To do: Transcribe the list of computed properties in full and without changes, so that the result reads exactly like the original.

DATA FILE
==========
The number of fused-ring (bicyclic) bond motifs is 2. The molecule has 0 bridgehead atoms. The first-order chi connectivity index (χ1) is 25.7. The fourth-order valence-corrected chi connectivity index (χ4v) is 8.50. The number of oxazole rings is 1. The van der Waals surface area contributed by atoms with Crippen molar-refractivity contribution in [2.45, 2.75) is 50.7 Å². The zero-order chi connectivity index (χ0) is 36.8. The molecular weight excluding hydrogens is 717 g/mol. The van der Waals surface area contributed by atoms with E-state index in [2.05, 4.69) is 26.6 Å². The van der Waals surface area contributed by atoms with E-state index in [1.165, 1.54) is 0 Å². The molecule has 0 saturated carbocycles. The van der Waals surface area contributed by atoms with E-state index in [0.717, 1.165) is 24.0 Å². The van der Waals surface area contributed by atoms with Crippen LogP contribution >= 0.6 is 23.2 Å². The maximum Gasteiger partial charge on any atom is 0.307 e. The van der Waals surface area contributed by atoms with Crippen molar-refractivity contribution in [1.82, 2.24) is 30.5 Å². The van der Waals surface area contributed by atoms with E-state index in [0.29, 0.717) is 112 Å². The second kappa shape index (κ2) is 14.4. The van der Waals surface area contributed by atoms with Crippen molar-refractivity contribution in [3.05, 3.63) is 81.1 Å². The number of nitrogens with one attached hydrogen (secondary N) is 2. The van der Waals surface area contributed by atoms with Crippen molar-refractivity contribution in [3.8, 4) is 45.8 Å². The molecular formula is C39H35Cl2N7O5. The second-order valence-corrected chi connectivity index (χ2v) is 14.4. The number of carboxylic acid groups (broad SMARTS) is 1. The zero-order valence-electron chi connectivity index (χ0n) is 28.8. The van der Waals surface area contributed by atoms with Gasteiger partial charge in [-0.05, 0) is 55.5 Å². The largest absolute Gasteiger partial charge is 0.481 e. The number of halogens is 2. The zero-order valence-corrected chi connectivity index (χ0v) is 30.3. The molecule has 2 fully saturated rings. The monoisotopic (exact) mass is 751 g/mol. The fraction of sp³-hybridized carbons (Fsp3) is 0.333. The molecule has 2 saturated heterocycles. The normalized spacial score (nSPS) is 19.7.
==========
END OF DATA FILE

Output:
The number of fused-ring (bicyclic) bond motifs is 2. The molecule has 0 bridgehead atoms. The first-order chi connectivity index (χ1) is 25.7. The fourth-order valence-corrected chi connectivity index (χ4v) is 8.50. The number of oxazole rings is 1. The van der Waals surface area contributed by atoms with Crippen molar-refractivity contribution in [2.45, 2.75) is 50.7 Å². The zero-order chi connectivity index (χ0) is 36.8. The molecular weight excluding hydrogens is 717 g/mol. The van der Waals surface area contributed by atoms with E-state index in [2.05, 4.69) is 26.6 Å². The van der Waals surface area contributed by atoms with E-state index in [1.165, 1.54) is 0 Å². The molecule has 0 saturated carbocycles. The van der Waals surface area contributed by atoms with E-state index in [0.717, 1.165) is 24.0 Å². The van der Waals surface area contributed by atoms with Crippen LogP contribution >= 0.6 is 23.2 Å². The maximum Gasteiger partial charge on any atom is 0.307 e. The van der Waals surface area contributed by atoms with Crippen molar-refractivity contribution in [1.82, 2.24) is 30.5 Å². The van der Waals surface area contributed by atoms with E-state index in [0.29, 0.717) is 112 Å². The second kappa shape index (κ2) is 14.4. The van der Waals surface area contributed by atoms with Crippen molar-refractivity contribution in [3.05, 3.63) is 81.1 Å². The number of nitrogens with one attached hydrogen (secondary N) is 2. The van der Waals surface area contributed by atoms with Crippen molar-refractivity contribution in [3.8, 4) is 45.8 Å². The molecular formula is C39H35Cl2N7O5. The second-order valence-corrected chi connectivity index (χ2v) is 14.4. The number of carboxylic acid groups (broad SMARTS) is 1. The zero-order valence-electron chi connectivity index (χ0n) is 28.8. The van der Waals surface area contributed by atoms with Gasteiger partial charge in [-0.05, 0) is 55.5 Å². The largest absolute Gasteiger partial charge is 0.481 e. The number of halogens is 2. The zero-order valence-corrected chi connectivity index (χ0v) is 30.3. The molecule has 2 fully saturated rings. The monoisotopic (exact) mass is 751 g/mol. The fraction of sp³-hybridized carbons (Fsp3) is 0.333. The molecule has 2 saturated heterocycles. The normalized spacial score (nSPS) is 19.7.